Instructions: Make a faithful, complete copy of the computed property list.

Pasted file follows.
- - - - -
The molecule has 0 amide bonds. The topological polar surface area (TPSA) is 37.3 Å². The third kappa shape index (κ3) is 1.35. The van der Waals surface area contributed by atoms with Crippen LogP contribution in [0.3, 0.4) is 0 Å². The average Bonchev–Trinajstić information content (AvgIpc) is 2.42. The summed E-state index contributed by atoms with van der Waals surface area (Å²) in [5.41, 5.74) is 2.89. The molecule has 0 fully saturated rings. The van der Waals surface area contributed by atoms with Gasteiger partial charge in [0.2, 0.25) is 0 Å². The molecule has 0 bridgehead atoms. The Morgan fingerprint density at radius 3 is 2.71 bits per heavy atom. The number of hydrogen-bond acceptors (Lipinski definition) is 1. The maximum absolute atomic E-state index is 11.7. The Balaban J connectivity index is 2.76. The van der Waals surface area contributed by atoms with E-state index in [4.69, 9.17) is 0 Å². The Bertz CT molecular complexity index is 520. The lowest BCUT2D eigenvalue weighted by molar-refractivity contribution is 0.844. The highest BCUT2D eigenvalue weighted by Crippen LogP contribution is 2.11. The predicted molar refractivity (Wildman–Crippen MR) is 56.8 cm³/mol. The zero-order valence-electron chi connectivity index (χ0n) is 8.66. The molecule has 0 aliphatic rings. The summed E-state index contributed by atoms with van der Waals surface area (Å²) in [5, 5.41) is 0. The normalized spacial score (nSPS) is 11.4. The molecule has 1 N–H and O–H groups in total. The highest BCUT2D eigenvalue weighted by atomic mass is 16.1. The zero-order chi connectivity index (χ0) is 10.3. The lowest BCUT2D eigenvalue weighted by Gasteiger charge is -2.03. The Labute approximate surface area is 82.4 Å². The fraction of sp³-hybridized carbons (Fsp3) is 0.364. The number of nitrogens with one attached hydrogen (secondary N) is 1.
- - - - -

The molecule has 0 amide bonds. The topological polar surface area (TPSA) is 37.3 Å². The third kappa shape index (κ3) is 1.35. The van der Waals surface area contributed by atoms with Crippen LogP contribution in [0.3, 0.4) is 0 Å². The average Bonchev–Trinajstić information content (AvgIpc) is 2.42. The summed E-state index contributed by atoms with van der Waals surface area (Å²) in [5.41, 5.74) is 2.89. The molecule has 0 fully saturated rings. The van der Waals surface area contributed by atoms with Gasteiger partial charge in [0.2, 0.25) is 0 Å². The molecule has 0 bridgehead atoms. The Morgan fingerprint density at radius 3 is 2.71 bits per heavy atom. The number of hydrogen-bond acceptors (Lipinski definition) is 1. The maximum absolute atomic E-state index is 11.7. The Balaban J connectivity index is 2.76. The van der Waals surface area contributed by atoms with E-state index in [4.69, 9.17) is 0 Å². The Bertz CT molecular complexity index is 520. The lowest BCUT2D eigenvalue weighted by molar-refractivity contribution is 0.844. The highest BCUT2D eigenvalue weighted by Crippen LogP contribution is 2.11. The predicted molar refractivity (Wildman–Crippen MR) is 56.8 cm³/mol. The zero-order valence-electron chi connectivity index (χ0n) is 8.66. The molecule has 0 aliphatic rings. The summed E-state index contributed by atoms with van der Waals surface area (Å²) in [5, 5.41) is 0. The normalized spacial score (nSPS) is 11.4. The molecule has 1 N–H and O–H groups in total. The highest BCUT2D eigenvalue weighted by atomic mass is 16.1. The zero-order chi connectivity index (χ0) is 10.3. The lowest BCUT2D eigenvalue weighted by Gasteiger charge is -2.03. The Labute approximate surface area is 82.4 Å². The fraction of sp³-hybridized carbons (Fsp3) is 0.364. The number of nitrogens with one attached hydrogen (secondary N) is 1.